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There is a moment in "Shrek" when the despicable Lord Farquaad has the Gingerbread Man tortured by dipping him into milk. This prepares us for another moment when Princess Fiona's singing voice is so piercing it causes jolly little bluebirds to explode; making the best of a bad situation, she fries their eggs. This is not your average family cartoon. "Shrek" is jolly and wicked, filled with sly in-jokes and yet somehow possessing a heart.

The movie has been so long in the making at DreamWorks that the late Chris Farley was originally intended to voice the jolly green ogre in the title role. All that work has paid off: The movie is an astonishing visual delight, with animation techniques that seem lifelike and fantastical, both at once. No animated being has ever moved, breathed or had its skin crawl quite as convincingly as Shrek, and yet the movie doesn't look like a reprocessed version of the real world; it's all made up, right down to, or up to, Shrek's trumpet-shaped ears.

Shrek's voice is now performed by Mike Myers, with a voice that's an echo of his Fat Bastard (the Scotsman with a molasses brogue in "Austin Powers: The Spy Who Shagged Me"). Shrek is an ogre who lives in a swamp surrounded by "Keep Out" and "Beware the Ogre!" signs. He wants only to be left alone, perhaps because he is not such an ogre after all but merely a lonely creature with an inferiority complex because of his ugliness. He is horrified when the solitude of his swamp is disturbed by a sudden invasion of cartoon creatures, who have been banished from Lord Farquaad's kingdom.

Many of these creatures bear a curious correspondence to Disney characters who are in the public domain: The Three Little Pigs turn up, along with the Three Bears, the Three Blind Mice, Tinkerbell, the Big Bad Wolf and Pinocchio. Later, when Farquaad seeks a bride, the Magic Mirror gives him three choices: Cinderella, Snow White ("She lives with seven men, but she's not easy") and Princess Fiona. He chooses the beauty who has not had the title role in a Disney animated feature. No doubt all of this, and a little dig at DisneyWorld, were inspired by feelings DreamWorks partner Jeffrey Katzenberg has nourished since his painful departure from Disney--but the elbow in the ribs is more playful than serious. (Farquaad is said to be inspired by Disney chief Michael Eisner, but I don't see a resemblance, and his short stature corresponds not to the tall Eisner but, well, to the diminutive Katzenberg.) The plot involves Lord Farquaad's desire to wed the Princess Fiona, and his reluctance to slay the dragon that stands between her and would-be suitors. He hires Shrek to attempt the mission, which Shrek is happy to do, providing the loathsome fairy-tale creatures are banished and his swamp returned to its dismal solitude. On his mission, Shrek is joined by a donkey named the Donkey, whose running commentary, voiced by Eddie Murphy, provides some of the movie's best laughs. (The trick isn't that he talks, Shrek observes; "the trick is to get him to shut up.") The expedition to the castle of the Princess involves a suspension bridge above a flaming abyss, and the castle's interior is piled high with the bones of the dragon's previous challengers. When Shrek and the Donkey get inside, there are exuberant action scenes that whirl madly through interior spaces, and revelations about the dragon no one could have guessed. And all along the way, asides and puns, in-jokes and contemporary references, and countless references to other movies.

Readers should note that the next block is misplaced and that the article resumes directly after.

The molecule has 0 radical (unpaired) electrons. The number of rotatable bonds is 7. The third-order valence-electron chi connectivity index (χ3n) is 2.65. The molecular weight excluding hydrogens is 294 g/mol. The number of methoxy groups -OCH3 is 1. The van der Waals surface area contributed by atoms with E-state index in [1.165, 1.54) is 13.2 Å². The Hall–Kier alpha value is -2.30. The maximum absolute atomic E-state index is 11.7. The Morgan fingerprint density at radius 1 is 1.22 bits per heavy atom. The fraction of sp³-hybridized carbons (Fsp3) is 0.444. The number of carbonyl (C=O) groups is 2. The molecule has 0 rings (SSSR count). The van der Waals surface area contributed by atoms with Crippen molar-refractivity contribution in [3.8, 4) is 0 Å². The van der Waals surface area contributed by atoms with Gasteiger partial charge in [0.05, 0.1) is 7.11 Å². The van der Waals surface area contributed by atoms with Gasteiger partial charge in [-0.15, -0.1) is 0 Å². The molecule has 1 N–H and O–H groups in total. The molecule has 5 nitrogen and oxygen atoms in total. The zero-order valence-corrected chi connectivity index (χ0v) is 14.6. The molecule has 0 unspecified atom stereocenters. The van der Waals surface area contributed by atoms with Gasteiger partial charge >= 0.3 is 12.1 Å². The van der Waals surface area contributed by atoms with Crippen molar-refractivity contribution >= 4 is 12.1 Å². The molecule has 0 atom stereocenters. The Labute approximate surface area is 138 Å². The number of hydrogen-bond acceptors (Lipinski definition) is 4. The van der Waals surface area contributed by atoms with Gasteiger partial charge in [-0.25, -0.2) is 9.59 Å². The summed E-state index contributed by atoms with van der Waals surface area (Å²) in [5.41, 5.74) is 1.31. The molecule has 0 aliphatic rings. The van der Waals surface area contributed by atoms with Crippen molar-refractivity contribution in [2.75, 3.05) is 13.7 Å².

Voice-overs for animated movies were once, except for the annual Disney classic, quickie jobs that actors took if they were out of work. Now they are starring roles with fat paychecks, and the ads for "Shrek" use big letters to trumpet the names of Myers, Murphy, Cameron Diaz (Fiona) and John Lithgow (Farquaad). Their vocal performances are nicely suited to the characters, although Myers' infatuation with his Scottish brogue reportedly had to be toned down. Murphy in particular has emerged as a star of the voice-over genre.

Much will be written about the movie's technical expertise, and indeed every summer seems to bring another breakthrough on the animation front. After the three-dimensional modeling and shading of "Toy Story," the even more evolved "Toy Story 2," "A Bug's Life" and "Antz," and the amazing effects in "Dinosaur," "Shrek" unveils creatures who have been designed from the inside out, so that their skin, muscles and fat move upon their bones instead of seeming like a single unit. They aren't "realistic," but they're curiously real. The artistry of the locations and setting is equally skilled--not lifelike, but beyond lifelike, in a merry, stylized way.

Still, all the craft in the world would not have made "Shrek" work if the story hadn't been fun and the ogre so lovable. Shrek is not handsome but he isn't as ugly as he thinks; he's a guy we want as our friend, and he doesn't frighten us but stir our sympathy. He's so immensely likable that I suspect he may emerge as an enduring character, populating sequels and spinoffs. One movie cannot contain him.

Roger Ebert

Roger Ebert was the film critic of the Chicago Sun-Times from 1967 until his death in 2013. In 1975, he won the Pulitzer Prize for distinguished criticism.

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Film Credits

Shrek movie poster

Shrek (2001)

Rated PG For Mild Language and Some Crude Humor

90 minutes


Mike Myers as With The Voices Of

Eddie Murphy as Donkey

Cameron Diaz as Princess Fiona

John Lithgow as Lord Farquaad

Written by

Based On The Book by

Directed by

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